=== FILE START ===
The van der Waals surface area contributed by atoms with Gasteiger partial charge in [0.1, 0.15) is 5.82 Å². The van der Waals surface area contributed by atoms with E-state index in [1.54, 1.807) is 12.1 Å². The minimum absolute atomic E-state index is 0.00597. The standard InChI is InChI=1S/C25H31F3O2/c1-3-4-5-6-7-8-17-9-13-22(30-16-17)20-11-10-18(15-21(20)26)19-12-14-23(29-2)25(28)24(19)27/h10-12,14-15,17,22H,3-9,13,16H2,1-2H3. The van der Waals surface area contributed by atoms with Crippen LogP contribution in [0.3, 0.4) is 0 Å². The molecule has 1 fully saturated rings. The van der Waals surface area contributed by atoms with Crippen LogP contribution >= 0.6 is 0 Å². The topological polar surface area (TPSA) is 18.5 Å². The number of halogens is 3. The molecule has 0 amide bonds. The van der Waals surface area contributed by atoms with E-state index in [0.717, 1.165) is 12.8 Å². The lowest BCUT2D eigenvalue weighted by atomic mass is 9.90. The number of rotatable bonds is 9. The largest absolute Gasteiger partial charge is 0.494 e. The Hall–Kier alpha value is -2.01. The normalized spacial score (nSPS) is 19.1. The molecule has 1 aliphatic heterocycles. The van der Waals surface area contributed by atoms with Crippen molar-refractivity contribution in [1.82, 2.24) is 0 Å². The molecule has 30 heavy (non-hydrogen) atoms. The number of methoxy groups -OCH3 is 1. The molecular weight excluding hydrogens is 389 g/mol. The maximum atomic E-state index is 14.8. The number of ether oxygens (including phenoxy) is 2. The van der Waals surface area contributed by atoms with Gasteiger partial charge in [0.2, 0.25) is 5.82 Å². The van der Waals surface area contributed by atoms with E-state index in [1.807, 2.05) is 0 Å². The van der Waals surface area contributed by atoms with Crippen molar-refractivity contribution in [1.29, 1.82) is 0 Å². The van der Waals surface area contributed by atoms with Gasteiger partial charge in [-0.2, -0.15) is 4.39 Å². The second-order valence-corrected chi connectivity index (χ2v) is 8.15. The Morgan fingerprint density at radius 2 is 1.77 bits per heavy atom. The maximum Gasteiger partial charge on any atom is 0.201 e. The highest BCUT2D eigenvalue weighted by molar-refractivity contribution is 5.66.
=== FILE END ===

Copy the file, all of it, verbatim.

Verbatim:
The van der Waals surface area contributed by atoms with Gasteiger partial charge in [0.1, 0.15) is 5.82 Å². The van der Waals surface area contributed by atoms with E-state index in [1.54, 1.807) is 12.1 Å². The minimum absolute atomic E-state index is 0.00597. The standard InChI is InChI=1S/C25H31F3O2/c1-3-4-5-6-7-8-17-9-13-22(30-16-17)20-11-10-18(15-21(20)26)19-12-14-23(29-2)25(28)24(19)27/h10-12,14-15,17,22H,3-9,13,16H2,1-2H3. The van der Waals surface area contributed by atoms with Crippen LogP contribution in [0.3, 0.4) is 0 Å². The molecule has 1 fully saturated rings. The van der Waals surface area contributed by atoms with Crippen LogP contribution >= 0.6 is 0 Å². The topological polar surface area (TPSA) is 18.5 Å². The number of halogens is 3. The molecule has 0 amide bonds. The van der Waals surface area contributed by atoms with E-state index in [0.717, 1.165) is 12.8 Å². The lowest BCUT2D eigenvalue weighted by atomic mass is 9.90. The number of rotatable bonds is 9. The largest absolute Gasteiger partial charge is 0.494 e. The Hall–Kier alpha value is -2.01. The normalized spacial score (nSPS) is 19.1. The molecule has 1 aliphatic heterocycles. The van der Waals surface area contributed by atoms with Crippen molar-refractivity contribution in [1.82, 2.24) is 0 Å². The molecule has 30 heavy (non-hydrogen) atoms. The number of methoxy groups -OCH3 is 1. The molecular weight excluding hydrogens is 389 g/mol. The maximum atomic E-state index is 14.8. The number of ether oxygens (including phenoxy) is 2. The van der Waals surface area contributed by atoms with Gasteiger partial charge in [0.2, 0.25) is 5.82 Å². The van der Waals surface area contributed by atoms with E-state index in [1.807, 2.05) is 0 Å². The van der Waals surface area contributed by atoms with Crippen molar-refractivity contribution in [1.29, 1.82) is 0 Å². The van der Waals surface area contributed by atoms with Gasteiger partial charge in [-0.2, -0.15) is 4.39 Å². The second-order valence-corrected chi connectivity index (χ2v) is 8.15. The Morgan fingerprint density at radius 2 is 1.77 bits per heavy atom. The maximum Gasteiger partial charge on any atom is 0.201 e. The highest BCUT2D eigenvalue weighted by molar-refractivity contribution is 5.66.